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RIP, Clive Burr (original drummer for Iron Maiden)

Discussion in 'Sports and News' started by Steak Snabler, Mar 14, 2013.

  1. Steak Snabler

    Steak Snabler Well-Known Member

    Dead at 56 after long battle with MS:

    http://www.telegraph.co.uk/culture/music/music-news/9929177/Clive-Burr-the-ex-Iron-Maiden-drummer-dies-aged-56.html

    Played on first three Maiden albums, including the breakthrough "Number of the Beast."
     
  2. Versatile

    Versatile Active Member

    Iron Maiden: the most prolifically good band of the 1980s?
     
  3. YankeeFan

    YankeeFan Well-Known Member

    Still don't understand why radio blackballed them.
     
  4. Steak Snabler

    Steak Snabler Well-Known Member

    Because a lot of their songs were 8 minutes long and about military history. There's definitely an audience for that, but mainstream radio ain't it.

    I thought they were awesome when I was 15, but as a buddy of mine once said about Ronnie James Dio, "At the end of the day, you can only sing so much about dragons and shit."
     
  5. TheHacker

    TheHacker Member

    If J.S. Bach had been born in 1950-something instead of 16-whatever, he'd have been a guitar player in Iron Maiden. If you believe in reincarnation, maybe he is.

    Listen to some Bach, listen to some Maiden and hear it. They're Bach on steroids and HGH. Intense, repetitive, furious, insistent ... the only way it could be any more similar is if they ripped him off note for note.
     
  6. NoOneLikesUs

    NoOneLikesUs Active Member

    A lot of the early stuff wasn't epic length or else it would not have even made it on the airwaves in the UK. Enough of the music made it on radio and MTV here that by 1985 they were selling out arenas in the USA.
     
  7. X-Hack

    X-Hack Active Member

    "Run to the Hills" has the most memorable drum intro of any song I can think of. Very simple pattern, but very powerful.

    And every album in their classic period (Number of the Beast through Seventh Son of a Seventh Son) had a few songs with catchy melody hooks, memorable choruses, and a short enough length to have deserved more airplay on mainstream rock stations at the time (ie. "Run to the Hills," "Flight of Icarus," "Still Life," "Aces High," "Two Minutes to Midnight," "Wasted Years," "Can I Play With Madness"). Granted, the songs were generally still about military history or literature -- kind of on the nerdy side -- but they were never given a chance. And they were selling out arenas as headliners by 1983 (at least the 10-12,000 seat arenas in second-tier cities like the one where I grew up).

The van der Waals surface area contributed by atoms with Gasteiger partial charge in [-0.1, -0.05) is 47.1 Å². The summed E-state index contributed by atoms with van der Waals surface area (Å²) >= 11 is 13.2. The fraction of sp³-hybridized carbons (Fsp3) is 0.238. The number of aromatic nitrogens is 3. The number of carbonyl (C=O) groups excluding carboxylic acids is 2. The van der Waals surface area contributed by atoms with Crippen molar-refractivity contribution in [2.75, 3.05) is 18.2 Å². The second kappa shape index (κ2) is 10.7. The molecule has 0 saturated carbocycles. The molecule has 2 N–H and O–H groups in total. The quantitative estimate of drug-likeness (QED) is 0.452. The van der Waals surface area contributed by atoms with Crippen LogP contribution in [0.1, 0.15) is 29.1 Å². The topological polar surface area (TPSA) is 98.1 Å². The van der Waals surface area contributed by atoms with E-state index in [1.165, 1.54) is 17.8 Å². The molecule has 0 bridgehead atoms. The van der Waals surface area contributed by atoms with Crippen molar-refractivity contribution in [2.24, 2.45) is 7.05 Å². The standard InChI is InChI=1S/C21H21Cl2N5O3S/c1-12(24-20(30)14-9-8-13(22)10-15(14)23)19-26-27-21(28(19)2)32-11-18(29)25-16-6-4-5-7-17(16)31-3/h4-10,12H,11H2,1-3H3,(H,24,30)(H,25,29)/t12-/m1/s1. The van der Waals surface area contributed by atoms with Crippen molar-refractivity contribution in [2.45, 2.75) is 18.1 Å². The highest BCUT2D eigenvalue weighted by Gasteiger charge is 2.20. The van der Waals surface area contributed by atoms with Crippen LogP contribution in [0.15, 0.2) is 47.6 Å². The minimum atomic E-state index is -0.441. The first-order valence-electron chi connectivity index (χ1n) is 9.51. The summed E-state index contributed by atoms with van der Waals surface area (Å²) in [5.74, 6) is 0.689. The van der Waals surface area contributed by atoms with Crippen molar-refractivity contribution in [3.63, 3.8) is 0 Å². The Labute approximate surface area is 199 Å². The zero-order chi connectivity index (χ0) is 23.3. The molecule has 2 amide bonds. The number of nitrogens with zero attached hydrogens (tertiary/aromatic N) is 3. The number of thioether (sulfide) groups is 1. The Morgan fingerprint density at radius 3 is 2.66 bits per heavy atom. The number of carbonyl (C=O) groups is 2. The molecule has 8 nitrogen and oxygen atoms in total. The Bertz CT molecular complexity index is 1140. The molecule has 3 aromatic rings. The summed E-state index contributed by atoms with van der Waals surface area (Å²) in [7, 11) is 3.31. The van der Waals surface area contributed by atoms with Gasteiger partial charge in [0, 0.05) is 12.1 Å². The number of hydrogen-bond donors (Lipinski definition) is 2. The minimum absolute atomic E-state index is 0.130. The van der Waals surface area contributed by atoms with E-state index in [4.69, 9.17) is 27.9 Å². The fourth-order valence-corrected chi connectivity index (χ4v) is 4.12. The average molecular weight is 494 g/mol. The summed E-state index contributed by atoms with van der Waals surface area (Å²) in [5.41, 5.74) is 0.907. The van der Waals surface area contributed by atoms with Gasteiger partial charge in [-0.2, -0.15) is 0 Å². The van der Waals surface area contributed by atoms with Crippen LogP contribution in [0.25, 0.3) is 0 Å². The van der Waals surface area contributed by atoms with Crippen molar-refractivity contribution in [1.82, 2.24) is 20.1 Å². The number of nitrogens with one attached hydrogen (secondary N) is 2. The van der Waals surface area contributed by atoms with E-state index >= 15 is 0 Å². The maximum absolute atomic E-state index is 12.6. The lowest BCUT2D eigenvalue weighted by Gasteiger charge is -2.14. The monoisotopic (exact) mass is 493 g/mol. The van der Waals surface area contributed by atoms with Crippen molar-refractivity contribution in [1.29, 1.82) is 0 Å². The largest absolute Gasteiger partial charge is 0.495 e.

And their material since Adrian Smith and Bruce Dickinson rejoined the band in 2000 is a lot stronger than most people realize. But most people will never hear it. Modern rock stations won't play it, classic rock stations won't play it and even hard rock stations won't play it -- they're too busy playing shitty nu-metal. It's a shame.
     
  8. Football_Bat

    Football_Bat Well-Known Member

    I heard "Run To The Hills" on Dallas radio the other day (I think on KEGL, but it might have been a bumper on a talk show).

    The only reason I can think of Maiden not getting on the radio much in the late 1970s and early 1980s was that rock formats shied away from the heaviest of metal for a long, long time. The crossover popularity of AC/DC helped immensely to break down the barrier, then Def Leppard came along. Both seem pretty tame now, but back then, that was a lot harder than what normally aired. I'm sure MTV also played a role.

    Attitudes of both the mass audience and PDs changed toward metal in general. Of course, that didn't help Maiden much, because their songs were so conceptual and often too long to be radio-friendly. But they did get some spins of songs like Flight of Icarus.

    RIP Clive.
     
  9. Norrin Radd

    Norrin Radd New Member

    Maiden provided the template for bands like Metallica and Slayer to build their initial - very loyal - audience through albums and concerts. I think three of the U.S.' Big Four bands surpassed Maiden and other NWOBHM bands. But Maiden was so awesome from Number of the beast to to Piece of Mind to Powerslave, just three seminal albums.

    Finally saw them in 2003. At Long Beach Arena. Only show by anyone I've ever left disappointed. 75 minutes, then "good night!"

    No thanks.

    Their newer stuff is solid. Lot of good songs on Brave New World. Thanks to Spotify, I can hear them. Radio is dead.
     
  10. NoOneLikesUs

    NoOneLikesUs Active Member

    Saw them around '96 or so. It was an outdoor show on a small stage. The set design consisted of a painted tarp with the logo. That was it. I'm fairly certain the place wasn't sold out by a long shot.

    Blaze Bayley was the singer. Good enough pipes, but what they don't tell you is he was horribly injured in a motorcycle accident some years ago and moved about the stage like a nursing home patient. For Maiden this is just unacceptable.
     
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